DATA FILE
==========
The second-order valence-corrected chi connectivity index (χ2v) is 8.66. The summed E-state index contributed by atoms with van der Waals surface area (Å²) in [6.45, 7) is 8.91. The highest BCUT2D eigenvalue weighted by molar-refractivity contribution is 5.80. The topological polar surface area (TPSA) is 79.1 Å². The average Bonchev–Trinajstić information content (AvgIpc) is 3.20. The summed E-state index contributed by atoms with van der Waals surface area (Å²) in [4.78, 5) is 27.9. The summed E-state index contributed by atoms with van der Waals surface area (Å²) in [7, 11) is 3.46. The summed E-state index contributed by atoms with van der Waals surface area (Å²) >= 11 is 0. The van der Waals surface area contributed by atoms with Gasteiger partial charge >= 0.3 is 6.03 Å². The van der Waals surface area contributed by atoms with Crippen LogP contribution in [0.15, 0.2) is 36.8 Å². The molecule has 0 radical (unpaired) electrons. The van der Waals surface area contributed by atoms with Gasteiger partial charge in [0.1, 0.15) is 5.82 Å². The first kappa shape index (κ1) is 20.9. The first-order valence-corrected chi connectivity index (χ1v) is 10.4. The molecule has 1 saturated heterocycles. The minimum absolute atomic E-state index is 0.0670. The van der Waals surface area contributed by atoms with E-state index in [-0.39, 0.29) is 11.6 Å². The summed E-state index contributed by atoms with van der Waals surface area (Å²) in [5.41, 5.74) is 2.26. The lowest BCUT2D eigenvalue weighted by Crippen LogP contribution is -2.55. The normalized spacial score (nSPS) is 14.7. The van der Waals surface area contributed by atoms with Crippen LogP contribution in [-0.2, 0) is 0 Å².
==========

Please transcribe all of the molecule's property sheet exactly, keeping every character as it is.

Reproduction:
The second-order valence-corrected chi connectivity index (χ2v) is 8.66. The summed E-state index contributed by atoms with van der Waals surface area (Å²) in [6.45, 7) is 8.91. The highest BCUT2D eigenvalue weighted by molar-refractivity contribution is 5.80. The topological polar surface area (TPSA) is 79.1 Å². The average Bonchev–Trinajstić information content (AvgIpc) is 3.20. The summed E-state index contributed by atoms with van der Waals surface area (Å²) in [4.78, 5) is 27.9. The summed E-state index contributed by atoms with van der Waals surface area (Å²) in [7, 11) is 3.46. The summed E-state index contributed by atoms with van der Waals surface area (Å²) >= 11 is 0. The van der Waals surface area contributed by atoms with Gasteiger partial charge >= 0.3 is 6.03 Å². The van der Waals surface area contributed by atoms with Crippen LogP contribution in [0.15, 0.2) is 36.8 Å². The molecule has 0 radical (unpaired) electrons. The van der Waals surface area contributed by atoms with Gasteiger partial charge in [0.1, 0.15) is 5.82 Å². The first kappa shape index (κ1) is 20.9. The first-order valence-corrected chi connectivity index (χ1v) is 10.4. The molecule has 1 saturated heterocycles. The minimum absolute atomic E-state index is 0.0670. The van der Waals surface area contributed by atoms with E-state index in [-0.39, 0.29) is 11.6 Å². The summed E-state index contributed by atoms with van der Waals surface area (Å²) in [5.41, 5.74) is 2.26. The lowest BCUT2D eigenvalue weighted by Crippen LogP contribution is -2.55. The normalized spacial score (nSPS) is 14.7. The van der Waals surface area contributed by atoms with Crippen LogP contribution in [-0.2, 0) is 0 Å².